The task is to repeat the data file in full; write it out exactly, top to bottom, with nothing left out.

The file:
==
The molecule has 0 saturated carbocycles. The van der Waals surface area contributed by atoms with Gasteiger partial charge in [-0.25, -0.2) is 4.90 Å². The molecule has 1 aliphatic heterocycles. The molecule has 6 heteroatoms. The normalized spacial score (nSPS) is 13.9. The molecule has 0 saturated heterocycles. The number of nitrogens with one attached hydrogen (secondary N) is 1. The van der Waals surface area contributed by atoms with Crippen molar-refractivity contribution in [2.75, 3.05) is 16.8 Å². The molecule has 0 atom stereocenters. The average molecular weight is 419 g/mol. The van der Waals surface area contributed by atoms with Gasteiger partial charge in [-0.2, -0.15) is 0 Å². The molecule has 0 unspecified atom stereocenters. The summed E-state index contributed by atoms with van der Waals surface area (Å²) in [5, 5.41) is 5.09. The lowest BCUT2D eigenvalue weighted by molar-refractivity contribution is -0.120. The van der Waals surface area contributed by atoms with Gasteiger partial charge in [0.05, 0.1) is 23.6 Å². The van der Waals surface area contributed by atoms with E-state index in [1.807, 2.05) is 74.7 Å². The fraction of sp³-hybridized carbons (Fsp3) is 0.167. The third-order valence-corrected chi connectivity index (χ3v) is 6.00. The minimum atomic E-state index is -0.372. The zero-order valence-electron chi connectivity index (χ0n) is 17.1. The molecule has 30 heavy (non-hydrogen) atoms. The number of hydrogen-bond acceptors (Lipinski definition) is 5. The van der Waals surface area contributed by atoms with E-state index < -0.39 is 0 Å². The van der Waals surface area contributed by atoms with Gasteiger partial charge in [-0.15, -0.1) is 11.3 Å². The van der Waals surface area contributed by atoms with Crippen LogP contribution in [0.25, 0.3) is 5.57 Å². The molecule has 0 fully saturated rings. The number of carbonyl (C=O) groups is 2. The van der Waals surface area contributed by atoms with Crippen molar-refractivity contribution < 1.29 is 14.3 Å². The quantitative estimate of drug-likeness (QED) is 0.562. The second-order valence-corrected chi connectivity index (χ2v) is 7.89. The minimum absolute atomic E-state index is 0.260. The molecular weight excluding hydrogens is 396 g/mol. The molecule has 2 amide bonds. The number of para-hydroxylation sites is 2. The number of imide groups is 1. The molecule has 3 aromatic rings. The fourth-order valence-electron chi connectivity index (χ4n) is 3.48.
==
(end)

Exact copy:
The molecule has 0 saturated carbocycles. The van der Waals surface area contributed by atoms with Gasteiger partial charge in [-0.25, -0.2) is 4.90 Å². The molecule has 1 aliphatic heterocycles. The molecule has 6 heteroatoms. The normalized spacial score (nSPS) is 13.9. The molecule has 0 saturated heterocycles. The number of nitrogens with one attached hydrogen (secondary N) is 1. The van der Waals surface area contributed by atoms with Crippen molar-refractivity contribution in [2.75, 3.05) is 16.8 Å². The molecule has 0 atom stereocenters. The average molecular weight is 419 g/mol. The van der Waals surface area contributed by atoms with Gasteiger partial charge in [-0.2, -0.15) is 0 Å². The molecule has 0 unspecified atom stereocenters. The summed E-state index contributed by atoms with van der Waals surface area (Å²) in [5, 5.41) is 5.09. The lowest BCUT2D eigenvalue weighted by molar-refractivity contribution is -0.120. The van der Waals surface area contributed by atoms with Gasteiger partial charge in [0.05, 0.1) is 23.6 Å². The van der Waals surface area contributed by atoms with E-state index in [1.807, 2.05) is 74.7 Å². The fraction of sp³-hybridized carbons (Fsp3) is 0.167. The third-order valence-corrected chi connectivity index (χ3v) is 6.00. The minimum atomic E-state index is -0.372. The zero-order valence-electron chi connectivity index (χ0n) is 17.1. The molecule has 30 heavy (non-hydrogen) atoms. The number of hydrogen-bond acceptors (Lipinski definition) is 5. The van der Waals surface area contributed by atoms with E-state index < -0.39 is 0 Å². The van der Waals surface area contributed by atoms with Gasteiger partial charge in [-0.15, -0.1) is 11.3 Å². The van der Waals surface area contributed by atoms with Crippen LogP contribution in [0.25, 0.3) is 5.57 Å². The molecule has 0 fully saturated rings. The number of carbonyl (C=O) groups is 2. The van der Waals surface area contributed by atoms with Crippen molar-refractivity contribution < 1.29 is 14.3 Å². The quantitative estimate of drug-likeness (QED) is 0.562. The second-order valence-corrected chi connectivity index (χ2v) is 7.89. The minimum absolute atomic E-state index is 0.260. The molecular weight excluding hydrogens is 396 g/mol. The molecule has 2 amide bonds. The number of para-hydroxylation sites is 2. The number of imide groups is 1. The molecule has 3 aromatic rings. The fourth-order valence-electron chi connectivity index (χ4n) is 3.48.